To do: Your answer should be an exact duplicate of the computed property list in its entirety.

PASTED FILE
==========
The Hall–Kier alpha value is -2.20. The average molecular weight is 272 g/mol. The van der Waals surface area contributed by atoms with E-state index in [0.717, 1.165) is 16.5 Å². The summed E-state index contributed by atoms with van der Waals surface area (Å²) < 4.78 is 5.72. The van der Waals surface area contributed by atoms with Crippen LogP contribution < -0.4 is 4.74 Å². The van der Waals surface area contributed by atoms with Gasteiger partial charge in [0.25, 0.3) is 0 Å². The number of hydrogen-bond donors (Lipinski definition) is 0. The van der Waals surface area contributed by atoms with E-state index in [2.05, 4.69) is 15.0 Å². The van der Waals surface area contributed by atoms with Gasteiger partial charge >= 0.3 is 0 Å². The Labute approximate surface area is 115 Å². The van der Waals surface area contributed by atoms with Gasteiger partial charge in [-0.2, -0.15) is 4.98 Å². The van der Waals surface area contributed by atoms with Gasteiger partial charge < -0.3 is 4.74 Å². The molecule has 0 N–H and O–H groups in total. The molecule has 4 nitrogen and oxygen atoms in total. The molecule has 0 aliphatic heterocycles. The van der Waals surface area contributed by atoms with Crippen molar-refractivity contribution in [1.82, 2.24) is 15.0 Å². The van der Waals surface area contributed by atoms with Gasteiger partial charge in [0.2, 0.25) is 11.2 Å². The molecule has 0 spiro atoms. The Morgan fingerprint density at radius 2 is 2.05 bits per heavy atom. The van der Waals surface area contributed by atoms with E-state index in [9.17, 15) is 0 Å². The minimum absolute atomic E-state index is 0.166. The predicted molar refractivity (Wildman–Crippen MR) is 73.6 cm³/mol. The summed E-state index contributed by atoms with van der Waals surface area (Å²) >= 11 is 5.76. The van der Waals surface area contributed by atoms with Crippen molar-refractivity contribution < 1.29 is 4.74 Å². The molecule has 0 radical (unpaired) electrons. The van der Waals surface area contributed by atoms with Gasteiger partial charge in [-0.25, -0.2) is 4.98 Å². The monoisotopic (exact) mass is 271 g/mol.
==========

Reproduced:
The Hall–Kier alpha value is -2.20. The average molecular weight is 272 g/mol. The van der Waals surface area contributed by atoms with E-state index in [0.717, 1.165) is 16.5 Å². The summed E-state index contributed by atoms with van der Waals surface area (Å²) < 4.78 is 5.72. The van der Waals surface area contributed by atoms with Crippen LogP contribution < -0.4 is 4.74 Å². The van der Waals surface area contributed by atoms with Gasteiger partial charge in [0.25, 0.3) is 0 Å². The number of hydrogen-bond donors (Lipinski definition) is 0. The van der Waals surface area contributed by atoms with E-state index in [2.05, 4.69) is 15.0 Å². The van der Waals surface area contributed by atoms with Gasteiger partial charge >= 0.3 is 0 Å². The Labute approximate surface area is 115 Å². The van der Waals surface area contributed by atoms with Gasteiger partial charge in [-0.2, -0.15) is 4.98 Å². The van der Waals surface area contributed by atoms with Gasteiger partial charge < -0.3 is 4.74 Å². The molecule has 0 N–H and O–H groups in total. The molecule has 4 nitrogen and oxygen atoms in total. The molecule has 0 aliphatic heterocycles. The van der Waals surface area contributed by atoms with Crippen molar-refractivity contribution in [1.82, 2.24) is 15.0 Å². The van der Waals surface area contributed by atoms with Gasteiger partial charge in [0.2, 0.25) is 11.2 Å². The molecule has 0 spiro atoms. The Morgan fingerprint density at radius 2 is 2.05 bits per heavy atom. The van der Waals surface area contributed by atoms with E-state index in [9.17, 15) is 0 Å². The minimum absolute atomic E-state index is 0.166. The predicted molar refractivity (Wildman–Crippen MR) is 73.6 cm³/mol. The summed E-state index contributed by atoms with van der Waals surface area (Å²) >= 11 is 5.76. The van der Waals surface area contributed by atoms with Crippen molar-refractivity contribution < 1.29 is 4.74 Å². The molecule has 0 radical (unpaired) electrons. The van der Waals surface area contributed by atoms with Gasteiger partial charge in [-0.25, -0.2) is 4.98 Å². The monoisotopic (exact) mass is 271 g/mol.